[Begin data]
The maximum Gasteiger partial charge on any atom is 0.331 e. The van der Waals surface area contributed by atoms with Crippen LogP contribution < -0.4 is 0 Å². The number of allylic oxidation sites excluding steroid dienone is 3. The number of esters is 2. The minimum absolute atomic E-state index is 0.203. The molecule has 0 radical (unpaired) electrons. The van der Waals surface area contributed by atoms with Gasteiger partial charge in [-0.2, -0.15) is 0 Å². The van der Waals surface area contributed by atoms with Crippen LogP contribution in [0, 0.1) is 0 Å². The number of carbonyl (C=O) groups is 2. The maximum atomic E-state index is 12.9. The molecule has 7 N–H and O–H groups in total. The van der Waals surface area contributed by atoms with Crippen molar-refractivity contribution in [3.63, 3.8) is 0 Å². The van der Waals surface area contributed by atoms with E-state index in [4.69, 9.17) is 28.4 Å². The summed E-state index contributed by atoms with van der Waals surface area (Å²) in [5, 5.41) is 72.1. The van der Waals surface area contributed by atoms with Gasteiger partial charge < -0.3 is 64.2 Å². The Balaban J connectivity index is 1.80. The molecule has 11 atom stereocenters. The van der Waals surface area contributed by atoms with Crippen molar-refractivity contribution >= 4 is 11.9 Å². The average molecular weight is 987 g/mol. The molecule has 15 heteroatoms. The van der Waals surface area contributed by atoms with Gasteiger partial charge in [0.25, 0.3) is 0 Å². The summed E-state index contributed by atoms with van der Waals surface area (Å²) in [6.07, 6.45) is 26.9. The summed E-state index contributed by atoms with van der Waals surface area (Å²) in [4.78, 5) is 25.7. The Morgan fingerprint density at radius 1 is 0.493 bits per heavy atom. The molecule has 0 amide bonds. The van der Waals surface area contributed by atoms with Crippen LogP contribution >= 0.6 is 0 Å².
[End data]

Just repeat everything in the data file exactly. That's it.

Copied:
The maximum Gasteiger partial charge on any atom is 0.331 e. The van der Waals surface area contributed by atoms with Crippen LogP contribution < -0.4 is 0 Å². The number of allylic oxidation sites excluding steroid dienone is 3. The number of esters is 2. The minimum absolute atomic E-state index is 0.203. The molecule has 0 radical (unpaired) electrons. The van der Waals surface area contributed by atoms with Gasteiger partial charge in [-0.2, -0.15) is 0 Å². The van der Waals surface area contributed by atoms with Crippen LogP contribution in [0, 0.1) is 0 Å². The number of carbonyl (C=O) groups is 2. The maximum atomic E-state index is 12.9. The molecule has 7 N–H and O–H groups in total. The van der Waals surface area contributed by atoms with Crippen molar-refractivity contribution in [3.63, 3.8) is 0 Å². The van der Waals surface area contributed by atoms with E-state index in [4.69, 9.17) is 28.4 Å². The summed E-state index contributed by atoms with van der Waals surface area (Å²) in [5, 5.41) is 72.1. The van der Waals surface area contributed by atoms with Gasteiger partial charge < -0.3 is 64.2 Å². The Balaban J connectivity index is 1.80. The molecule has 11 atom stereocenters. The van der Waals surface area contributed by atoms with Crippen molar-refractivity contribution >= 4 is 11.9 Å². The average molecular weight is 987 g/mol. The molecule has 15 heteroatoms. The van der Waals surface area contributed by atoms with Gasteiger partial charge in [0.25, 0.3) is 0 Å². The summed E-state index contributed by atoms with van der Waals surface area (Å²) in [6.07, 6.45) is 26.9. The summed E-state index contributed by atoms with van der Waals surface area (Å²) in [4.78, 5) is 25.7. The Morgan fingerprint density at radius 1 is 0.493 bits per heavy atom. The molecule has 0 amide bonds. The van der Waals surface area contributed by atoms with Crippen LogP contribution >= 0.6 is 0 Å².